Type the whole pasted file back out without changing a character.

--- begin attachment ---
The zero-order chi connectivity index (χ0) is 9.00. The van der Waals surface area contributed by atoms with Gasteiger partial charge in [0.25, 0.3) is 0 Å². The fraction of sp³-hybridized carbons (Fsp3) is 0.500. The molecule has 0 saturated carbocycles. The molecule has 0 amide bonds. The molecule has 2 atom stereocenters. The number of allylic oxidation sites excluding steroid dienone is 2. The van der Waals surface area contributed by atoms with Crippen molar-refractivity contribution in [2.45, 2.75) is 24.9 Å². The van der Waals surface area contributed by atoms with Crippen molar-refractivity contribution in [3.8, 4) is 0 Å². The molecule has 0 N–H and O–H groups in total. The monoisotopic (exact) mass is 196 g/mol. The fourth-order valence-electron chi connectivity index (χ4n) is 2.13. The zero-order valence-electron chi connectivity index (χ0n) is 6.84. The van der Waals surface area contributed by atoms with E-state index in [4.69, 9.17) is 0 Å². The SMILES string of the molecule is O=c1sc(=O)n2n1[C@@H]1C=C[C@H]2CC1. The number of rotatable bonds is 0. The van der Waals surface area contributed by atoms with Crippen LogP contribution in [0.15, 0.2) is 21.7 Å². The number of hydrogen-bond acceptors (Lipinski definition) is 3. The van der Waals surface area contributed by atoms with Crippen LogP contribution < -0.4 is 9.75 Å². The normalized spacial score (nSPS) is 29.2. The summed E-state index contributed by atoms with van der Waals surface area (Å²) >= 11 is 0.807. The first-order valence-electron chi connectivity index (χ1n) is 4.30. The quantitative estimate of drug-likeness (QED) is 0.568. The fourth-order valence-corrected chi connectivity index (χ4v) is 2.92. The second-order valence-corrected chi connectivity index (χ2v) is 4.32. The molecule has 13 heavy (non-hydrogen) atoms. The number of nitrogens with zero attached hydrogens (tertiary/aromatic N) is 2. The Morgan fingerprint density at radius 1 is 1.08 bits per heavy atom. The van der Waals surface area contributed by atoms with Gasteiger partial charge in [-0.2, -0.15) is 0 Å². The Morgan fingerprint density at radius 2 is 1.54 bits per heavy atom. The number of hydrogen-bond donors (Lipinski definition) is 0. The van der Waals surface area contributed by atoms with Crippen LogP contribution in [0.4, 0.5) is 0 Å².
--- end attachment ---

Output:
The zero-order chi connectivity index (χ0) is 9.00. The van der Waals surface area contributed by atoms with Gasteiger partial charge in [0.25, 0.3) is 0 Å². The fraction of sp³-hybridized carbons (Fsp3) is 0.500. The molecule has 0 saturated carbocycles. The molecule has 0 amide bonds. The molecule has 2 atom stereocenters. The number of allylic oxidation sites excluding steroid dienone is 2. The van der Waals surface area contributed by atoms with Crippen molar-refractivity contribution in [2.45, 2.75) is 24.9 Å². The van der Waals surface area contributed by atoms with Crippen molar-refractivity contribution in [3.8, 4) is 0 Å². The molecule has 0 N–H and O–H groups in total. The monoisotopic (exact) mass is 196 g/mol. The fourth-order valence-electron chi connectivity index (χ4n) is 2.13. The zero-order valence-electron chi connectivity index (χ0n) is 6.84. The van der Waals surface area contributed by atoms with E-state index in [4.69, 9.17) is 0 Å². The SMILES string of the molecule is O=c1sc(=O)n2n1[C@@H]1C=C[C@H]2CC1. The number of rotatable bonds is 0. The van der Waals surface area contributed by atoms with Crippen LogP contribution in [0.15, 0.2) is 21.7 Å². The number of hydrogen-bond acceptors (Lipinski definition) is 3. The van der Waals surface area contributed by atoms with Crippen LogP contribution < -0.4 is 9.75 Å². The normalized spacial score (nSPS) is 29.2. The summed E-state index contributed by atoms with van der Waals surface area (Å²) >= 11 is 0.807. The first-order valence-electron chi connectivity index (χ1n) is 4.30. The quantitative estimate of drug-likeness (QED) is 0.568. The fourth-order valence-corrected chi connectivity index (χ4v) is 2.92. The second-order valence-corrected chi connectivity index (χ2v) is 4.32. The molecule has 13 heavy (non-hydrogen) atoms. The number of nitrogens with zero attached hydrogens (tertiary/aromatic N) is 2. The Morgan fingerprint density at radius 1 is 1.08 bits per heavy atom. The van der Waals surface area contributed by atoms with Gasteiger partial charge in [-0.2, -0.15) is 0 Å². The Morgan fingerprint density at radius 2 is 1.54 bits per heavy atom. The number of hydrogen-bond donors (Lipinski definition) is 0. The van der Waals surface area contributed by atoms with Crippen LogP contribution in [0.4, 0.5) is 0 Å².